English Skills with Readings MLA 2016 Update https://www.mheducation.com/cover-images/Jpeg_400-high/1259988740.jpeg 9 9781259988745 English Skills with Readings emphasizes personalized learning to address student deficits in grammar and mechanics. Powered by Connect Writing, students gain access to an adaptive personalized learning plan which helps them become more aware of what they already know and what they need to practice to prepare themselves for college-level writing.
English Skills with Readings MLA 2016 Update

English Skills with Readings MLA 2016 Update

9th Edition
By John Langan and Zoe Albright
ISBN10: 1259988740
ISBN13: 9781259988745
Copyright: 2015
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ISBN10: 1260111741 | ISBN13: 9781260111743



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Program Details

Readings Listed by Rhetorical Mode xvii

Preface xix

PART 1 Fundamentals of Effective Writing 1

1. An Introduction to Writing 2

Understanding Point and Support 3

Benefits of Paragraph Writing 6

Writing as a Way to Communicate with Others: Considering

Audience and Purpose 7

Writing as a Skill 12

Writing as a Process of Discovery 14

Keeping a Journal 15

Using This Text 17

2. The Four Bases and the Writing Process 18

Prewriting 19

Writing a Topic Sentence and Preparing a Scratch Outline 25

Writing a First Draft 27

Revising 29

Editing 32

Using Peer Review 34

Doing a Personal Review 36

Review Activities 37

3. The First and Second Steps in Writing 51

Step 1: Begin with a Point 52

Step 2: Support the Point with Specific Evidence 54

Reinforcing Point and Support 58

The Importance of Specific Details 61

The Importance of Adequate Details 64

Practice in Making and Supporting a Point 67

4. The Third Step in Writing 89

Step 3: Organize and Connect the Specific Evidence 90

Practice in Organizing and Connecting Specific Evidence 101

5. The Fourth Step in Writing 111

Step 4: Write Clear, Error-Free Sentences 111

Revising Sentences 111

Editing Sentences 128

Practice in Revising Sentences 130

Using Parallelism 131

Using a Consistent Point of View 132

Using Specific Words 133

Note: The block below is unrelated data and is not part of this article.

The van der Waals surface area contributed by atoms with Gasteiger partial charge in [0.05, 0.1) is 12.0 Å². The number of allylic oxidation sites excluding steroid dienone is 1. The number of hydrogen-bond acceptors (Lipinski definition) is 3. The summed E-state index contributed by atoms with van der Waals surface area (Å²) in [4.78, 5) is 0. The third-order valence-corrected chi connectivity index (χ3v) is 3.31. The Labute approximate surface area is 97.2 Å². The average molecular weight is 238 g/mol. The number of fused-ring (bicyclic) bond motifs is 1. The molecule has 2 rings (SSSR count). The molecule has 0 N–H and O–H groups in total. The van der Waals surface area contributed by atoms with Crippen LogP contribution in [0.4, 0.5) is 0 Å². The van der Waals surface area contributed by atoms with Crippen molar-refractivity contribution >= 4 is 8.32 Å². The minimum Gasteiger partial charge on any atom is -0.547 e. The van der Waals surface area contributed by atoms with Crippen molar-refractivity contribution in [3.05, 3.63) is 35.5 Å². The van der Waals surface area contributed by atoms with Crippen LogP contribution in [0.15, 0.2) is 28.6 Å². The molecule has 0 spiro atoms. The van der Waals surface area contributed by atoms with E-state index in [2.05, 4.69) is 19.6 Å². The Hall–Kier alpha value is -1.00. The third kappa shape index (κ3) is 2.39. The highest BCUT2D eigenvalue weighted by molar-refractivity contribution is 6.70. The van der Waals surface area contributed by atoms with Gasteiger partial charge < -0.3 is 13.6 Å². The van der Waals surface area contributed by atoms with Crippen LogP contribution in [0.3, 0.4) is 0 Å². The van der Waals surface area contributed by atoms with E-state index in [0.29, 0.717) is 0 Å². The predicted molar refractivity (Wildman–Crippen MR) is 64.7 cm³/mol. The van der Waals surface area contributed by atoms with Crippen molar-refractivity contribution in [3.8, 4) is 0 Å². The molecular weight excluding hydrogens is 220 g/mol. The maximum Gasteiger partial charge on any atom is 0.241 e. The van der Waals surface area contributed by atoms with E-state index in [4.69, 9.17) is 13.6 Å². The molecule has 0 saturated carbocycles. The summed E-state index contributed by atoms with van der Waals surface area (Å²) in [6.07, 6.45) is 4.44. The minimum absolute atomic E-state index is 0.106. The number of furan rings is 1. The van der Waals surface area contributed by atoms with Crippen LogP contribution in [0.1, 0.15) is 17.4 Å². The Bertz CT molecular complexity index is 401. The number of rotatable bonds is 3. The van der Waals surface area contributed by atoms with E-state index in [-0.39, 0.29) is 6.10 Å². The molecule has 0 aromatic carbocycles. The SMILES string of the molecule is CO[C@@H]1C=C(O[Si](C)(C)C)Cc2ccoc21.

Using Concise Wording 135

Varying Your Sentences 136

6. Four Bases for Revising Writing 141

Base 1: Unity 142

Base 2: Support 144

Base 3: Coherence 146

Base 4: Sentence Skills 148

Practice in Using the Four Bases 153

7. Writing in the Digital Age 168

Tips for Writing On-Screen 169

Using Digital and Electronic Resources at Each Stage of the Writing Process 169

Using the Internet 173

A Look Ahead to Part 2 181

PART 2 Paragraph Development 183

8. Exemplification 184

Evaluating Student Paragraphs 186

Developing an Exemplification Paragraph 188

Writing an Exemplification Paragraph 191

9. Process 199

Evaluating Student Paragraphs 200

Developing a Process Paragraph 203

Writing a Process Paragraph 206

10. Cause and/or Effect 214

Evaluating Student Paragraphs 215

Developing a Cause and/or Effect Paragraph 217

Writing a Cause and/or Effect Paragraph 220

11. Comparison and/or Contrast 229

Evaluating Student Paragraphs 230

Two Common Methods of Development 232

Evaluating Additional Paragraphs 236

Developing a Comparison and/or Contrast Paragraph 238

Writing a Comparison and/or Contrast Paragraph 241

12. Definition 250

Evaluating Student Paragraphs 252

Developing a Definition Paragraph 254

Writing a Definition Paragraph 257

13. Division-Classifi cation 263

Evaluating Student Paragraphs 264

Developing a Division-Classification Paragraph 268

Writing a Division-Classification Paragraph 271

14. Description 278

Evaluating Student Paragraphs 280

Developing a Descriptive Paragraph 282